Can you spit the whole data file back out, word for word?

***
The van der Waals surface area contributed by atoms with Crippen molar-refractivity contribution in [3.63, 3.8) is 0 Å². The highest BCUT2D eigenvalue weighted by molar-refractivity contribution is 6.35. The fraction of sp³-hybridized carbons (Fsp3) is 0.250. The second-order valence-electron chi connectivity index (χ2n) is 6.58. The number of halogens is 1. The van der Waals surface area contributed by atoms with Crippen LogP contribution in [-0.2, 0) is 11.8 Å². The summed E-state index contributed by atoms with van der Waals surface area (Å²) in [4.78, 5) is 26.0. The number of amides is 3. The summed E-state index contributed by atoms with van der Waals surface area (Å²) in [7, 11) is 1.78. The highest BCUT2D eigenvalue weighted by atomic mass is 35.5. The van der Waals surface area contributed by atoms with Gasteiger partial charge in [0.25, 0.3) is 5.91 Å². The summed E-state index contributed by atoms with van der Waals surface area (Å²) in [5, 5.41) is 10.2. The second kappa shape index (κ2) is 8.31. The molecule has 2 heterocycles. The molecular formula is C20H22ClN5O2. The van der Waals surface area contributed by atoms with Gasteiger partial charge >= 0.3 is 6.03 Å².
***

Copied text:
The van der Waals surface area contributed by atoms with Crippen molar-refractivity contribution in [3.63, 3.8) is 0 Å². The highest BCUT2D eigenvalue weighted by molar-refractivity contribution is 6.35. The fraction of sp³-hybridized carbons (Fsp3) is 0.250. The second-order valence-electron chi connectivity index (χ2n) is 6.58. The number of halogens is 1. The van der Waals surface area contributed by atoms with Crippen LogP contribution in [-0.2, 0) is 11.8 Å². The summed E-state index contributed by atoms with van der Waals surface area (Å²) in [4.78, 5) is 26.0. The number of amides is 3. The summed E-state index contributed by atoms with van der Waals surface area (Å²) in [7, 11) is 1.78. The highest BCUT2D eigenvalue weighted by atomic mass is 35.5. The van der Waals surface area contributed by atoms with Gasteiger partial charge in [0.25, 0.3) is 5.91 Å². The summed E-state index contributed by atoms with van der Waals surface area (Å²) in [5, 5.41) is 10.2. The second kappa shape index (κ2) is 8.31. The molecule has 2 heterocycles. The molecular formula is C20H22ClN5O2. The van der Waals surface area contributed by atoms with Gasteiger partial charge >= 0.3 is 6.03 Å².